St Gerold in the snow

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Avila (Abvlensis 2014): Victoria en Cifras

Sunday, August 31st, 2014

 

Ávila_24-8-2002

We had a wonderful time in Avila. It was a real milestone – Ariel Abramovich and I had talked for ages about exploring the intabulation repertoire and then a couple of years ago we got together with Anna Maria Friman and Jacob Heringman to record the Secret History album for ECM (due early next year); now we’ve finally made our live debut.

 

Avila selfie

 

The centre-piece of the album is Victoria’s Surge propera mass (in our own version for two voices and two vihuelas) and we couldn’t have had a more appropriate occasion to do the first live performance than Abvlensis 2014, the third Victoria festival in the composer’s birthplace. Coincidentally, the Hilliard Ensemble were in residence and performed their In Paradisum programme (devised by Gordon Jones when I was still in the group), so the audience would first get to hear the ‘pure’ acappella way of doing renaissance polyphony and then our more secularised historical version with voices and instruments.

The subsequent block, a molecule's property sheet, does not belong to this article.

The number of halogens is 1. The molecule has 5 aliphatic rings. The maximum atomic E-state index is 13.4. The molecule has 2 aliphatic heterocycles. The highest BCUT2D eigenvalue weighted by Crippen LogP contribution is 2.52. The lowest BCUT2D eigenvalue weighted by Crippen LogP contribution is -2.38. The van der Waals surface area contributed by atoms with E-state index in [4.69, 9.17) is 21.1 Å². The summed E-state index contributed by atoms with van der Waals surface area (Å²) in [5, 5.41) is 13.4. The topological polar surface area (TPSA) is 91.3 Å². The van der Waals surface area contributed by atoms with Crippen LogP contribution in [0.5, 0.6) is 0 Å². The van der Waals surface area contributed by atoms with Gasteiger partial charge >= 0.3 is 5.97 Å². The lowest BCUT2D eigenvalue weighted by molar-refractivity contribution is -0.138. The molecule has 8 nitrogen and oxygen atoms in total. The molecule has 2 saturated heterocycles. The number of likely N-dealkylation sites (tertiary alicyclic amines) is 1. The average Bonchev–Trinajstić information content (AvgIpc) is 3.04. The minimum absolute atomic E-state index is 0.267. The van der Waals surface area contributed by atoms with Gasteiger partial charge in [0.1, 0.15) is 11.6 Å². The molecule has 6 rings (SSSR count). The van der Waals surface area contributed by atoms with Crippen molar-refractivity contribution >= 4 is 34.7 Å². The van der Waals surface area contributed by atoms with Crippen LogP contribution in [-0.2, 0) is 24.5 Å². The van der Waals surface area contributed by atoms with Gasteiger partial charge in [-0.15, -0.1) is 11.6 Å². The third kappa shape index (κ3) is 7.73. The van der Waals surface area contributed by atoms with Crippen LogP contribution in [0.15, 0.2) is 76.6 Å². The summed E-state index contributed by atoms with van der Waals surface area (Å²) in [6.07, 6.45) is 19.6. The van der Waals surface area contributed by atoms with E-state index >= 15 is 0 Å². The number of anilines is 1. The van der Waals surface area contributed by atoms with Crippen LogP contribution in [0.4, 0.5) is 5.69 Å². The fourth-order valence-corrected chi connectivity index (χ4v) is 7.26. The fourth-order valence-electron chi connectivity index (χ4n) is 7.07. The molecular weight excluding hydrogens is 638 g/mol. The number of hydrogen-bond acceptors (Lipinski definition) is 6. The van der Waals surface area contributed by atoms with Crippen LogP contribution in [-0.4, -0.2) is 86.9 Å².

Ariel at night

Although history tells us that in the renaissance our way of doing things was as common (if not more so) as unaccompanied choral performance, very few modern performers attempt it. The gap between (quiet) reconstructed instruments and (relatively loud) modern singing is just too great for an intimate performance where voices and lutes are supposed to be equally audible. Most of us can just about cope with, say, Monteverdi’s Vespers, as there can be plenty of instrumental support and however loud the singers are they’re less frightening than they were back in the 1970s. But who has ever heard a lutesong recital where voice and instrument balance as well as voice and piano in a Lieder recital? In renaissance ‘vocal’ polyphony where all the lines are of equal importance, trying to blend modern voices and old instruments is a very tricky task indeed.